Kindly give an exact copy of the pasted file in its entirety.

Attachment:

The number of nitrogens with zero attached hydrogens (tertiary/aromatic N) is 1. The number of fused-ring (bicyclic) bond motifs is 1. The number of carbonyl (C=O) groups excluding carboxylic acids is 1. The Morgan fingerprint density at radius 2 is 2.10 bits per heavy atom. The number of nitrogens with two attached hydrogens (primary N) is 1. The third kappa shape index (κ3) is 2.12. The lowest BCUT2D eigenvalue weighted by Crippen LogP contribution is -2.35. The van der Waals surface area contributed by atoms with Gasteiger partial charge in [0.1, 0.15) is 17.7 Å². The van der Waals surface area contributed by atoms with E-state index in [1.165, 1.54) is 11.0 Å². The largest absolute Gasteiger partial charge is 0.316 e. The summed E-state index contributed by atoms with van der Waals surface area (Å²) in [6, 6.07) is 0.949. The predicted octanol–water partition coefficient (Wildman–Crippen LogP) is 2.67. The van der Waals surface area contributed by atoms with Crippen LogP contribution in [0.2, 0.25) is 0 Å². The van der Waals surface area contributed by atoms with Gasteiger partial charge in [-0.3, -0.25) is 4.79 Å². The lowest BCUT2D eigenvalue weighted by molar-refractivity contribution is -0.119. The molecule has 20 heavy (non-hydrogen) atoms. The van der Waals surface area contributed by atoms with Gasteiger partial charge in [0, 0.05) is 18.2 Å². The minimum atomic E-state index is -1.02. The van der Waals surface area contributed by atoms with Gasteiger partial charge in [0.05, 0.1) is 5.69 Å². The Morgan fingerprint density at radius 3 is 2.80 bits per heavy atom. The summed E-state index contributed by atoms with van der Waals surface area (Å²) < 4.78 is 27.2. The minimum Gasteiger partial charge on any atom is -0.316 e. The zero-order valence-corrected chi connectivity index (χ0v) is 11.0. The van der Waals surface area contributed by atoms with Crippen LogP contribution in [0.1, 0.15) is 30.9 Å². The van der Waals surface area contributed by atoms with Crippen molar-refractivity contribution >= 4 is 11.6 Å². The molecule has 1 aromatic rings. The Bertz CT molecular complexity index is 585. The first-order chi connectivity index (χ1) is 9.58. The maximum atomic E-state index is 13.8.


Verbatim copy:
The number of nitrogens with zero attached hydrogens (tertiary/aromatic N) is 1. The number of fused-ring (bicyclic) bond motifs is 1. The number of carbonyl (C=O) groups excluding carboxylic acids is 1. The Morgan fingerprint density at radius 2 is 2.10 bits per heavy atom. The number of nitrogens with two attached hydrogens (primary N) is 1. The third kappa shape index (κ3) is 2.12. The lowest BCUT2D eigenvalue weighted by Crippen LogP contribution is -2.35. The van der Waals surface area contributed by atoms with Gasteiger partial charge in [0.1, 0.15) is 17.7 Å². The van der Waals surface area contributed by atoms with E-state index in [1.165, 1.54) is 11.0 Å². The largest absolute Gasteiger partial charge is 0.316 e. The summed E-state index contributed by atoms with van der Waals surface area (Å²) in [6, 6.07) is 0.949. The predicted octanol–water partition coefficient (Wildman–Crippen LogP) is 2.67. The van der Waals surface area contributed by atoms with Crippen LogP contribution in [0.2, 0.25) is 0 Å². The van der Waals surface area contributed by atoms with Gasteiger partial charge in [-0.3, -0.25) is 4.79 Å². The lowest BCUT2D eigenvalue weighted by molar-refractivity contribution is -0.119. The molecule has 20 heavy (non-hydrogen) atoms. The van der Waals surface area contributed by atoms with Gasteiger partial charge in [0, 0.05) is 18.2 Å². The minimum atomic E-state index is -1.02. The van der Waals surface area contributed by atoms with Gasteiger partial charge in [0.05, 0.1) is 5.69 Å². The Morgan fingerprint density at radius 3 is 2.80 bits per heavy atom. The summed E-state index contributed by atoms with van der Waals surface area (Å²) < 4.78 is 27.2. The minimum Gasteiger partial charge on any atom is -0.316 e. The zero-order valence-corrected chi connectivity index (χ0v) is 11.0. The van der Waals surface area contributed by atoms with Crippen LogP contribution in [0.1, 0.15) is 30.9 Å². The van der Waals surface area contributed by atoms with Crippen molar-refractivity contribution >= 4 is 11.6 Å². The molecule has 1 aromatic rings. The Bertz CT molecular complexity index is 585. The first-order chi connectivity index (χ1) is 9.58. The maximum atomic E-state index is 13.8.